Towards the end of Penn’s week of New Student Orientation – after days of free food, introductory talks and tours of campus buildings – Locust walk is abuzz with the sounds of students signing up for extracurricular activities. The infamous Activities Fair stretches all the way from the Huntsman building of Wharton to the outer edge of College Green at 34th and Walnut. Students from all of Penn’s undergraduate societies, associations and clubs stand behind handmade posters and pass out fliers, eagerly awaiting potential new members.
When I attended the fair as a freshman, I was overwhelmed by the variety and quantity of organizations available at Penn. I had a few passions I’d carried with me from high school that I really wanted to continue with at Penn; I had debated competitively for 5 years, and I loved public speaking and theater. I was also, however, hoping that college would help me to expand my interests. I was really curious about all of the style and culture publications (like 34th Street, Penn Appetit, and The Walk, just to name a few) and I knew I wanted to work on exciting research projects.
Yet, as is often the case in the first few months of college, I had let the conversations of other people influence me, and I arrived at the fair feeling nervous and unqualified. Just the evening before, for instance, I had overheard a conversation about the competitiveness of the debate society and began to doubt whether I would be able to continue debating in college. Because of this, at the fair, I approached the Penn Debate Society table with the utmost caution. With two of my friends as backup, I started up a conversation with a friendly junior who, as it turned out, was PDS’s incoming president. She happily handed me a flier, and encouraged all of us to “try out for the team, we’d love everyone to give it a shot!”
A few days later, I auditioned for the Penn Debate Society. The friendliness of PDS members at the Activities Fair had given me a boost of confidence; yet, I exited my audition with the same feelings of unworthiness and anxiety I had experienced ahead of the activities fair. I had messed up some of my general knowledge questions, and made myself sound like a real doofus by eagerly replying “The Lord of the Rings” to the question of “what’s your favorite nonfiction book?” I told everyone in my Riepe hall that I had bombed the audition entirely.
My friends comforted me and reminded me of all of the other wonderful opportunities I had ahead of me at Penn. Days passed, and I moved on from the embarrassment of the debate tryout: I began thinking of work-study jobs and research programs to apply to. I realized that my happiness need not be dependent on the approval of a small group of people. Yet, to my complete, happy surprise, a knock on my door at 9 pm on a Tuesday night – followed by a rousing rendition of the Debate Society’s beloved song – notified me (and all of the residents of Riepe 3rd Floor!) of my acceptance as a member of PDS. Paradoxically, though, this news brought back my feelings of disbelief and self-doubt; I wondered how I had scraped my way into such a selective, high-achieving society.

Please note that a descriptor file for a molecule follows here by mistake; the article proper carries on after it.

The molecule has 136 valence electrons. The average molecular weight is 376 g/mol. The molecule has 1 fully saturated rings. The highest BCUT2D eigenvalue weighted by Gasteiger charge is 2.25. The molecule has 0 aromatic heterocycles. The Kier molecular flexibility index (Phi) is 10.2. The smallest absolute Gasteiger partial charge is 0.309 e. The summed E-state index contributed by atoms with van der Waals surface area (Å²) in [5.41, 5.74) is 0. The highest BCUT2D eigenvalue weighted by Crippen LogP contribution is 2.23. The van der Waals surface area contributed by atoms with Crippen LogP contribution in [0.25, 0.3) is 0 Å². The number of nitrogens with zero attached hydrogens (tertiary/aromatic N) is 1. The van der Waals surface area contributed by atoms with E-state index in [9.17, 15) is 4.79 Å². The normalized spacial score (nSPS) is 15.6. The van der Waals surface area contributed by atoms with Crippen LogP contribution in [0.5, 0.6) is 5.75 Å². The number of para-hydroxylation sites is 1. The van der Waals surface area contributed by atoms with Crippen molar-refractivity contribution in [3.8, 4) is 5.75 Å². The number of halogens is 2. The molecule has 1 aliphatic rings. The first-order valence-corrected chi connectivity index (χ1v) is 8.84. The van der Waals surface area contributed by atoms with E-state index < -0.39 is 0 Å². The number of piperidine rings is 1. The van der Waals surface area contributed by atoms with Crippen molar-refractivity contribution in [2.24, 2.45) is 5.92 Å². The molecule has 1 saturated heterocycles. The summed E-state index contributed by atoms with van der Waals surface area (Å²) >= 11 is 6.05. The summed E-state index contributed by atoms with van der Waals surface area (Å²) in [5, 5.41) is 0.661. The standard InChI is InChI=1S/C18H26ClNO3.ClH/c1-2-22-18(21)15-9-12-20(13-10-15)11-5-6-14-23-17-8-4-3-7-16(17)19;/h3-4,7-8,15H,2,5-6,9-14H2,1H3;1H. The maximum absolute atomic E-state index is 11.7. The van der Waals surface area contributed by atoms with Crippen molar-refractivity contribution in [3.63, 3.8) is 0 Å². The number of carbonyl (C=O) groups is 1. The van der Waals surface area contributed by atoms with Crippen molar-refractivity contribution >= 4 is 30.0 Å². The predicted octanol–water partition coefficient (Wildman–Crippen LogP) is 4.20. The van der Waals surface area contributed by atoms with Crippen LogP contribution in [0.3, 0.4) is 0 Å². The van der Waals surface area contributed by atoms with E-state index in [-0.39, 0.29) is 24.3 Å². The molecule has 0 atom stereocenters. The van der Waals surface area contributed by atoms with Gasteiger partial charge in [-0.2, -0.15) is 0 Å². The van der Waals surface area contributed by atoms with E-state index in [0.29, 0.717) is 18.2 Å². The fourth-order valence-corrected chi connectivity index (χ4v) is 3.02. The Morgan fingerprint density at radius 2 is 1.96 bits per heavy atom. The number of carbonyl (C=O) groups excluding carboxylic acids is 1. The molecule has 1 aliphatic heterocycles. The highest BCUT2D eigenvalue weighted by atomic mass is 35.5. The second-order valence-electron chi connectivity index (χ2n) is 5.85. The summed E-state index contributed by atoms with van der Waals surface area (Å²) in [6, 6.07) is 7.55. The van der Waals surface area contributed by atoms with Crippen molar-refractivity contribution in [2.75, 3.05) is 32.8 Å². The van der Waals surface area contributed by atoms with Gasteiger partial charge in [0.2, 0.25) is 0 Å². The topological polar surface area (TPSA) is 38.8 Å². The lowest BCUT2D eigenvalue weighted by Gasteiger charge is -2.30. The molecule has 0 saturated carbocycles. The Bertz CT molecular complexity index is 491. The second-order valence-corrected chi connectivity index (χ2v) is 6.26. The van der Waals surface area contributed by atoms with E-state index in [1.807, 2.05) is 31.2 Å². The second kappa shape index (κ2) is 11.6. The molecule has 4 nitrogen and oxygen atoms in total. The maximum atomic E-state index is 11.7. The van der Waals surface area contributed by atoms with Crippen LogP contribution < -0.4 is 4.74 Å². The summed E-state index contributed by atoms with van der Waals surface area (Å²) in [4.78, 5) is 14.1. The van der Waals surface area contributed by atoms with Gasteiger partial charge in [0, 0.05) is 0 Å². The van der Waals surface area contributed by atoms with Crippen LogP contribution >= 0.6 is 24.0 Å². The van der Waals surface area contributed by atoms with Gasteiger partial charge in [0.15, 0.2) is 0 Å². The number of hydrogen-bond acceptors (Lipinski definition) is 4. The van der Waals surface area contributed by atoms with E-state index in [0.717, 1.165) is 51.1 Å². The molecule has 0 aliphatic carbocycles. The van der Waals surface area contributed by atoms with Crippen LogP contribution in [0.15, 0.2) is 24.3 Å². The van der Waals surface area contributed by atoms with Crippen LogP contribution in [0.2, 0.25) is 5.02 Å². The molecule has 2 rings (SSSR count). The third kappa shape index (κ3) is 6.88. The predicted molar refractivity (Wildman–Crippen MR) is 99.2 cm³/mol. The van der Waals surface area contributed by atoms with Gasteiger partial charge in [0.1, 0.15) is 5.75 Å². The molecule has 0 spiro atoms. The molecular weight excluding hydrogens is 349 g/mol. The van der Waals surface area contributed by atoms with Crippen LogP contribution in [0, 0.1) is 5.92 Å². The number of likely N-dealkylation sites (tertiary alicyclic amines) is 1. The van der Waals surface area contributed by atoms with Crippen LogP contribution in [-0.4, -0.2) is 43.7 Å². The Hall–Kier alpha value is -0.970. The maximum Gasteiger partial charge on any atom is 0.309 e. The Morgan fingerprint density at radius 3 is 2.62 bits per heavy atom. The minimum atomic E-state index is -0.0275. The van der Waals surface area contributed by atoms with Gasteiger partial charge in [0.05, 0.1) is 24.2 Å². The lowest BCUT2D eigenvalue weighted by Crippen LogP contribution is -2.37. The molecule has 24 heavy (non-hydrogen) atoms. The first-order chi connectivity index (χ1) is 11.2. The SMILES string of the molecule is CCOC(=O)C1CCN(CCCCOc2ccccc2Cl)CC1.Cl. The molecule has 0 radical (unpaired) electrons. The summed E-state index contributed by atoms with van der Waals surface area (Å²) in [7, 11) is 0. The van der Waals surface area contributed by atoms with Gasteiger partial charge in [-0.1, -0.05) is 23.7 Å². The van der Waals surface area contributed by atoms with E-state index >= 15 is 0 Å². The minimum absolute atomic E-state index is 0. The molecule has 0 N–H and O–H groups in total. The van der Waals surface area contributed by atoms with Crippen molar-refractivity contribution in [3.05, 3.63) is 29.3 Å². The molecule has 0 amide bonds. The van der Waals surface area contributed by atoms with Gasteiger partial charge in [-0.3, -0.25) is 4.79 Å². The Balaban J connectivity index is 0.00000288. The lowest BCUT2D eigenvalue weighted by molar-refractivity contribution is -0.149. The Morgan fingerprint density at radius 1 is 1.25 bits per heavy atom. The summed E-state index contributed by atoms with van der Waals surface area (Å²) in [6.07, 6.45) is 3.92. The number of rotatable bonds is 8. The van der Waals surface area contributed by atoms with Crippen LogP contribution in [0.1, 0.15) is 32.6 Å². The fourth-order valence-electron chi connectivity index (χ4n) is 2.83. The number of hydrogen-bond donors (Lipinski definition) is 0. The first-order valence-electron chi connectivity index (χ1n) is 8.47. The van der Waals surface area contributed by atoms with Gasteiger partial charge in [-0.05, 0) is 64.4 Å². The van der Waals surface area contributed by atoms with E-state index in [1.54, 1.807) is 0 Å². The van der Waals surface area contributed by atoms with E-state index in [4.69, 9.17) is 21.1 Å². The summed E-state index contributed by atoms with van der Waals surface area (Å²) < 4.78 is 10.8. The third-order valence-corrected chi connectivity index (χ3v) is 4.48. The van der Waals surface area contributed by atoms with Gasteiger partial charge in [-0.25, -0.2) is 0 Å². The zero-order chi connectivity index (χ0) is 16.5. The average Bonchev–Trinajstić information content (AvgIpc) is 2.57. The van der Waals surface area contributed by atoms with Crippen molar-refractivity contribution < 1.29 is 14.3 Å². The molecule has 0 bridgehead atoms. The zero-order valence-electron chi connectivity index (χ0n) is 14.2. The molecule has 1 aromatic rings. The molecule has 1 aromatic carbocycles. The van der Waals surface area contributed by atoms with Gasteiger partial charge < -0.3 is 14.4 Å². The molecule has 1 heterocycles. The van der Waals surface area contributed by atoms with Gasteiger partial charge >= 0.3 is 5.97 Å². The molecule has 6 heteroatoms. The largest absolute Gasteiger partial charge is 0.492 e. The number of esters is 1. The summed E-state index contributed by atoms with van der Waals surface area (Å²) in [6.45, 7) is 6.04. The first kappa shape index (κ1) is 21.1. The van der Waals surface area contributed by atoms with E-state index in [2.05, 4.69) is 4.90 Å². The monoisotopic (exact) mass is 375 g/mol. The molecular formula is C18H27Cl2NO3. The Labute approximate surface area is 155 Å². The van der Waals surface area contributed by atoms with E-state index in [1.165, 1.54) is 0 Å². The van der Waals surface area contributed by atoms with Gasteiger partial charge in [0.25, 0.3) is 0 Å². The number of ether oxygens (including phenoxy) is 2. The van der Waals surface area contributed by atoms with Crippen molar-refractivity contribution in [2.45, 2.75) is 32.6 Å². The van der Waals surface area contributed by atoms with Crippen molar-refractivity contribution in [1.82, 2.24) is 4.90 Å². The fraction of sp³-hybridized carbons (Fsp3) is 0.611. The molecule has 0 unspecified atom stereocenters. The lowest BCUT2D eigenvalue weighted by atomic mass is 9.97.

It was only a few weeks later, when I had my first real conversations with other PDS members, that I understood how much my peers valued me. My new friends told me that I had seemed authentic and passionate in my audition and that they were so excited to have me as a member of their organization. They assured me that everyone goes through a period of confusion, anxiety, and self-doubt in the process of club applications, and that, in the long run, your Penn career need not be defined by the organizations that accept you as members.
Imposter Syndrome is a tricky phenomenon – one that takes shape in many aspects of life at elite institutions like Penn. While not every single Penn student goes through club recruitment (in fact, I have many friends who found fulfillment here in other ways) the crowded, competitive nature of the process can feel utterly overwhelming as a freshman in the first few weeks of college. Looking back, I wish someone had told me that everyone messes up in club interviews and that so-called competitive clubs are made up of normal Penn students who are simply looking for passion and authenticity from applicants. More than anything, though, I wish someone had told me that my Penn career would be defined by what I uniquely choose to invest my time and passion into – not by how well I fit into an arbitrary mold or check off boxes of “campus involvement.”
I’ve blogged about this before, but I’ll probably keep saying it forever: Penn is a place for you to be you. In fact, if I could go back in time, I would say to freshman Alex: “when all those around you are nervous about club applications, just keep calm, comfort your friends, and know that you, uniquely, have so much to add to the world of Penn.”